March 29, 2000
STATE OF NEW JERSEY, PLAINTIFF-RESPONDENT,
RUDY BELLAMY, DEFENDANT-APPELLANT.
Before Judges Pressler, Kimmelman and Ciancia.
The opinion of the court was delivered by: Ciancia, J.A.D.
NOT FOR PUBLICATION WITHOUT THE APPROVAL OF THE APPELLATE DIVISION
Argued March 14, 2000
On appeal from the Superior Court of New Jersey, Law Division, Bergen County.
Defendant Rudy Bellamy and co-defendant William Green were indicted on charges of possessing more than five ounces of cocaine with intent to distribute, N.J.S.A. 2C:35-5a(1) and 5b(1) (count one), as well as simple possession of cocaine, N.J.S.A. 2C:35-10a(1) (count two). The day before their joint trial was to begin Green entered a guilty plea, without benefit of a plea agreement, and subsequently testified against defendant in the two-day trial that immediately followed. The jury found defendant guilty on both counts. For purposes of sentencing count two was merged into count one. Defendant was sentenced to thirteen years imprisonment with a four and one-half-year parole disqualifier. Appropriate fines, fees and penalties were imposed, as well as a suspension of driving privileges.
On appeal defendant raises the following issues:
POINT 1 THE COURT ERRED IN FAILING TO GRANT DEFENDANT'S REQUEST FOR AN ADJOURNMENT TO INVESTIGATE THE EXISTENCE AND POSSIBLE TESTIMONY OF AN ALLEGED UNINDICTED INDIVIDUAL WHOM THE DEFENDANT WAS CHARGED AS AN ACCOMPLICE
POINT 2 STATEMENTS MADE BY THE PROSECUTOR DURING CLOSING ARGUMENTS RESULTED IN SUBSTANTIAL PREJUDICE TO DEFENDANT'S FUNDAMENTAL RIGHT TO HAVE THE JURY FAIRLY ASSESS THE CASE AGAINST HIM
POINT 3 DEFENDANT WAS DENIED A FAIR TRIAL DUE TO IMPROPER JURY INSTRUCTIONS
A. THE JUDGE COMMITTED REVERSIBLE ERROR BY INSTRUCTING THE JURY THAT THEY COULD FIND THE DEFENDANT GUILTY AS AN ACCOMPLICE TO EDDIE WILLIAMS
B. THE COURT FAILED TO ADEQUATELY INSTRUCT THE JURORS THAT THE DEFENDANT MUST BE FOUND NOT GUILTY IF THEY FIND REASONABLE DOUBT AS TO HIS MENTAL STATE
C. THE COURT FAILED TO ADEQUATELY RESPOND TO THE JURY QUESTION REGARDING THE DEFENDANT'S PRIOR RECORD AND IN DOING SO DEPRIVED THE JURY WITH ADEQUATE INSTRUCTIONS, AND PREVENTED THE DEFENDANT FROM RECEIVING A FAIR TRIAL
POINT 4 SENTENCE IMPOSED WAS MANIFESTLY EXCESSIVE
We find merit in defendant's contention that in light of Green's version of the facts revealed for the first time immediately prior to trial, the trial judge should have granted a short adjournment as defendant requested.
For purposes of this issue the relevant evidence is as follows. On June 1, 1996, at about 6:00 p.m., defendant was driving his car on Route 80 with Green as a passenger when they were stopped by the State Police because the vehicle shifted lanes without signaling and at one point drifted onto the shoulder of the road. Once stopped, defendant exited the driver's seat and engaged in a colloquy with the trooper. Green was apparently asleep in the front passenger seat. Because defendant was extremely nervous the trooper called for assistance. Upon arrival of the second trooper, Green woke up and was questioned about where he and defendant had been. Defendant was asked a similar question and the answer he gave differed somewhat from that given by Green although both men acknowledged they were returning from New York City. Defendant was asked for permission to search the car and he gave it by signing the appropriate form. Green was asked to step out of the car and after he did so the troopers found a brown bag wrapped with duct tape on the front passenger side of the vehicle. At the time the bag was discovered its location was such that it would have been observable by the driver. Inside the bag was a substance later determined to be slightly under eight ounces of cocaine. Defendant's position at all relevant times, including when he testified at trial, was that he had been unaware of the package and the drugs it contained.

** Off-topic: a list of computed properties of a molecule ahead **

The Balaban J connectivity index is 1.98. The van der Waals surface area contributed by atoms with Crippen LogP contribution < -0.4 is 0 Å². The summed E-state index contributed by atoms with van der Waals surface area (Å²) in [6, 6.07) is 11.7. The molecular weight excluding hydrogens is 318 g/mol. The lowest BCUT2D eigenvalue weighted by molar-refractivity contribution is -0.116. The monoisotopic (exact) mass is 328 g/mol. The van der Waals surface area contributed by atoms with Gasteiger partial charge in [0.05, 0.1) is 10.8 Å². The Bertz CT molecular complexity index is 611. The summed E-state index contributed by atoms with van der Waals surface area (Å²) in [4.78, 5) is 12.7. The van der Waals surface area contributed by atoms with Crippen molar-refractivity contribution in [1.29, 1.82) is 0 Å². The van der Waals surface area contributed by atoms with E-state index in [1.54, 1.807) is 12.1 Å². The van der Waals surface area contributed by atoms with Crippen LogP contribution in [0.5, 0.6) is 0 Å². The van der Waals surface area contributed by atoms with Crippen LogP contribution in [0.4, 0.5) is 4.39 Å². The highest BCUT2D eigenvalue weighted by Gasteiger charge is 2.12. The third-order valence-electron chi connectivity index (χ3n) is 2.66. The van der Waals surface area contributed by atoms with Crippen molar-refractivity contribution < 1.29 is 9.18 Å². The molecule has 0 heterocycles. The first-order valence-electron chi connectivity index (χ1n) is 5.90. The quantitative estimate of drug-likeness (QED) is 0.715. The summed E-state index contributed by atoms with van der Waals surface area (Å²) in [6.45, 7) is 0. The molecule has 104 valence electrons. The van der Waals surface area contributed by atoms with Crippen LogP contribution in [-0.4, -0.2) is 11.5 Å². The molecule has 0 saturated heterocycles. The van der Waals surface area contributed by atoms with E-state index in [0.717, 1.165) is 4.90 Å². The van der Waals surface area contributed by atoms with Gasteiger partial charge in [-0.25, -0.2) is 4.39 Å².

When Green entered his guilty plea just before the start of defendant's trial, his factual basis, for the first time, mentioned an Eddie Williams as the prime mover behind the drug transaction. Green claimed Williams solicited and hired defendant and himself to travel to New York and pick up drugs for Williams. According to Green, he and defendant followed Williams into New York to a specific location in Manhattan where defendant and Williams went into a store. Green went to sleep but nevertheless saw defendant and Williams come out of the store with a package. Defendant got back into the car and put the package between his legs. The next time Green saw that package it was under his seat and a trooper was asking him questions. Green said he and defendant both knew they were going to pick up drugs that would later be distributed.
Prior to Green's statements in support of his guilty plea, the State was unaware of Eddie Williams or any involvement he may have had in the drug transaction. Defendant also claimed not to know any Eddie Williams and not to have known of Green's version of events until uttered as part of the plea. Defense counsel requested an adjournment of the trial scheduled to start the next day or alternatively that Williams not be mentioned in Green's testimony. The requests were denied apparently on the basis that defendant knew or should have known about the existence of Eddie Williams.
The judge stated:
So therefore he [defendant] would know better if anything than the State so I'm not going to grand [sic] a continuance on this because he had plenty of time to find this out, to talk with the co-defendant [Green] and the co-defendant said the three were together and they followed him. So because of that I'm not going to delay this trial one day longer.
Trial began the next day. Green testified for the State, providing the version of events he had given the day before, but adding certain embellishments such as he and defendant going to Williams' house before leaving for New York in order to get part of the money Williams had promised them. Green's testimony wove Williams into every aspect of the drug transaction from the initial plan to the pick up in New York City. When defendant took the stand he testified, among other things, that he had no knowledge of the drugs, did not know an Eddie Williams and had not spoken to anyone named Eddie Williams.
The prosecutor's closing arguments contained statements concerning guilt as an accomplice. At the prosecutor's request and over objection of the defendant, the court charged that defendant could be found guilty as an accomplice of Eddie Williams. After the jury began deliberations it requested a recharge on the law of accomplice liability.